Researchers at Fox Chase Cancer Center have identified a potentially significant molecular player in the development of aggressive breast cancer. The team's findings show that a protein called NEDD9 is critical in the formation of breast tumors induced by high levels of the cell-surface receptor HER2/neu in mice. HER2-driven breast cancer is known to be one the most aggressive forms of the disease.
Joy L. Little, Ph.D., a postdoctoral fellow in the laboratory of Erica A. Golemis, Ph.D., at Fox Chase Cancer Center, will present the findings at the 2010 annual meeting of the American Association for Cancer Research.
In mice engineered to overexpress the HER2/neu gene, Little and her colleagues found that 89% of mice with the Nedd9 gene developed tumors over an 18-month period. In comparison, only 29% of mice without the Nedd9 gene developed tumors. These findings indicate a novel role for NEDD9 in tumor initiation.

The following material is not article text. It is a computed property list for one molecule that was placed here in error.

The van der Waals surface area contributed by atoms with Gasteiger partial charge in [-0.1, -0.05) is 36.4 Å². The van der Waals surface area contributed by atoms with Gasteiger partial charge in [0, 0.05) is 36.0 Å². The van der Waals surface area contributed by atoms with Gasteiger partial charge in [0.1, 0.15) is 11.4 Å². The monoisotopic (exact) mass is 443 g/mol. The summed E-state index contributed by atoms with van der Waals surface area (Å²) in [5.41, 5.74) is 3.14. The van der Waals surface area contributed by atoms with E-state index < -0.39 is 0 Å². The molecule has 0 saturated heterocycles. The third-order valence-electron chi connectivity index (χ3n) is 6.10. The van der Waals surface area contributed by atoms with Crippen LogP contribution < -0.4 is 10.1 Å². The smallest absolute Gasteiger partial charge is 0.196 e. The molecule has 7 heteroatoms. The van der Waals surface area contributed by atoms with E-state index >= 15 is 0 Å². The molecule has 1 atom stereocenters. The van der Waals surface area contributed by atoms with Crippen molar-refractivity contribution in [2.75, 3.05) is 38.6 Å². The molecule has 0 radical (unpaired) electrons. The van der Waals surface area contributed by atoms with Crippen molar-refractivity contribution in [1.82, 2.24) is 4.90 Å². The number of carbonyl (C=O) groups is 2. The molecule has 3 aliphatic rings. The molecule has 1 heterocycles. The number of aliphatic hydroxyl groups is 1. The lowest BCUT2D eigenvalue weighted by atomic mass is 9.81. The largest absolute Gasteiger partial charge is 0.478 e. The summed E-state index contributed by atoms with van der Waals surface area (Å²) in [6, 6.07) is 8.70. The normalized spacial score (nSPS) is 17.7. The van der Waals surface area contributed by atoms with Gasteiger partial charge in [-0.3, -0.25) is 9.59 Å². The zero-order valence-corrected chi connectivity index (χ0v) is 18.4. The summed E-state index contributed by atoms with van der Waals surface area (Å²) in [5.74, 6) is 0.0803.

"There is a lot of research describing contributors to cancer formation, but it is always truly exciting when studies show that the loss or absence of something prevents cancer from occurring," says Little. "The fact that in the majority of our animals, HER2-driven tumors don't form without NEDD9 is new information we can use to view NEDD9 as a potential biomarker. If tumors show higher levels of NEDD9, it could be they are more aggressive."
Based on the data collected, researchers are now poised to delve deeper into discovering what about the biology of NEDD9 makes it crucial in the formation stages of HER2-driven tumors. Pharmacological targeting of NEDD9 could also be therapeutically relevant, Little notes.
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